This week’s main challenge will be how on earth do I pack all my gear and keep within my weight limits for the airline and mountain porters? I’ll write up a separate blog on my Kili Kit list and packing – it’ll be interesting to see what I actually find useful vs all the stuff I’d like to take.


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Exposure

photo3I’ve just started a course of Intermittent Hypoxic Exposure (IHE) using the Altitude Centre’s POD in Manchester’s Ellis Brigham store.  It works by allowing me to breathe rarefied air and so expose me to lower oxygen levels with the aim of triggering some physiological changes to help me “pre-acclimatise” before I get on to Kilimanjaro.  I’ll be trying to get a 40 minute session in each day until we leave a week on Friday.  I don’t know to what degree it’ll help but I’m pretty much happy to try most things to give me the best chance of reaching the summit!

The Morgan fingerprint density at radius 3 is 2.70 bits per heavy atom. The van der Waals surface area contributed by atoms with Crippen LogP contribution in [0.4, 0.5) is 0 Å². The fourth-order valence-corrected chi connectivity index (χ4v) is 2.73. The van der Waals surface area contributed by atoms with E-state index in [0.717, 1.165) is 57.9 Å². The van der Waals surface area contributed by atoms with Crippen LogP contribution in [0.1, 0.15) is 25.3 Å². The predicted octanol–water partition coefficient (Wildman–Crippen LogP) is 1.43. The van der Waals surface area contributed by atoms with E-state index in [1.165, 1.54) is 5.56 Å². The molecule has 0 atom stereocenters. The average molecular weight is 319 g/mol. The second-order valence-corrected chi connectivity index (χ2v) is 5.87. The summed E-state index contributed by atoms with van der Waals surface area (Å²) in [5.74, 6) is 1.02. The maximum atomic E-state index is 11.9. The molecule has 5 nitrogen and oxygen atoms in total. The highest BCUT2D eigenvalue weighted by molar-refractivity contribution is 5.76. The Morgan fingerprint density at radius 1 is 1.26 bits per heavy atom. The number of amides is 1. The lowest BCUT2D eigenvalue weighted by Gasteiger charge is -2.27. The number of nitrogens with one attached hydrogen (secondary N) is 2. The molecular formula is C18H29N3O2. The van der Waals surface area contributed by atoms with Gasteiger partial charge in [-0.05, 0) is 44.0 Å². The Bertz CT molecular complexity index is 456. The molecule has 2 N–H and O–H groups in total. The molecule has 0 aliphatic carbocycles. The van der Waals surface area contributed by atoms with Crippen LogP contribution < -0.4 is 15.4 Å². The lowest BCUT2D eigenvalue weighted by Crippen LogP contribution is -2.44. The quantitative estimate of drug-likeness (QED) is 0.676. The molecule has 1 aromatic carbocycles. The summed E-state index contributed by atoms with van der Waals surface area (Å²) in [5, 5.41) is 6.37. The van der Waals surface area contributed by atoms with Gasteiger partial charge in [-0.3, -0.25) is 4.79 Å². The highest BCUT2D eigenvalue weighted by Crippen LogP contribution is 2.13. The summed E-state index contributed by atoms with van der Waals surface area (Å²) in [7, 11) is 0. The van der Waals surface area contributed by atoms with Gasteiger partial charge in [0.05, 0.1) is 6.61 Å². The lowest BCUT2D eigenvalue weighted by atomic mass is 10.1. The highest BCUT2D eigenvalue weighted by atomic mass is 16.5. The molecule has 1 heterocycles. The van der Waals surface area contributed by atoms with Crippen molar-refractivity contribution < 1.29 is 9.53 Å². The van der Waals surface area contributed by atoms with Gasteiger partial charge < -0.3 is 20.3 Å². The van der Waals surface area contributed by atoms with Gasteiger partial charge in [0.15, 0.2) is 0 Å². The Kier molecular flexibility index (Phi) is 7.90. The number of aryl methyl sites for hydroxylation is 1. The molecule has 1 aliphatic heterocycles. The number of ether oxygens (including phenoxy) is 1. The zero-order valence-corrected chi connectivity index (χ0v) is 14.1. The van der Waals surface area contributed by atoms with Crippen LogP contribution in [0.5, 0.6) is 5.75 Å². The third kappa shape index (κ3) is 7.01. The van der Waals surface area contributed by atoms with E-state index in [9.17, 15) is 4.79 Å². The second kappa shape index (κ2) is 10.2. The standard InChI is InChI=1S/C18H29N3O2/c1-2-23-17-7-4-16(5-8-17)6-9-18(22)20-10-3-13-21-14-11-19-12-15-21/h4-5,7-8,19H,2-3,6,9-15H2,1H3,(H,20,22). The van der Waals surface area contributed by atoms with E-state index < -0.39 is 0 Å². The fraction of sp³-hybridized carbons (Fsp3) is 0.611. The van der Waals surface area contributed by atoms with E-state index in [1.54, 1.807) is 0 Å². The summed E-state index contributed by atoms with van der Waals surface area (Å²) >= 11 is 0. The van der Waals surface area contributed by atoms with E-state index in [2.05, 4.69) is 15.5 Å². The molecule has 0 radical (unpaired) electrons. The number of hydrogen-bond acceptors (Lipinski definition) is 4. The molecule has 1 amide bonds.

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Langdale Pikes

964072_10151635059494421_245297392_oJune’s here and it finally felt like summer might be on its way as I planned our penultimate training hike.  I selected a Lake District route around the Langdale Pikes and Bowfell , armed myself with a map and compass and arranged with Paul and Debbie  to meet at 9.30am at the New Dungeon Ghyll hotel.  Jeff wasn’t free to join us this weekend but we’ll get the whole team together for one last walk next weekend before we head out to Tanzania.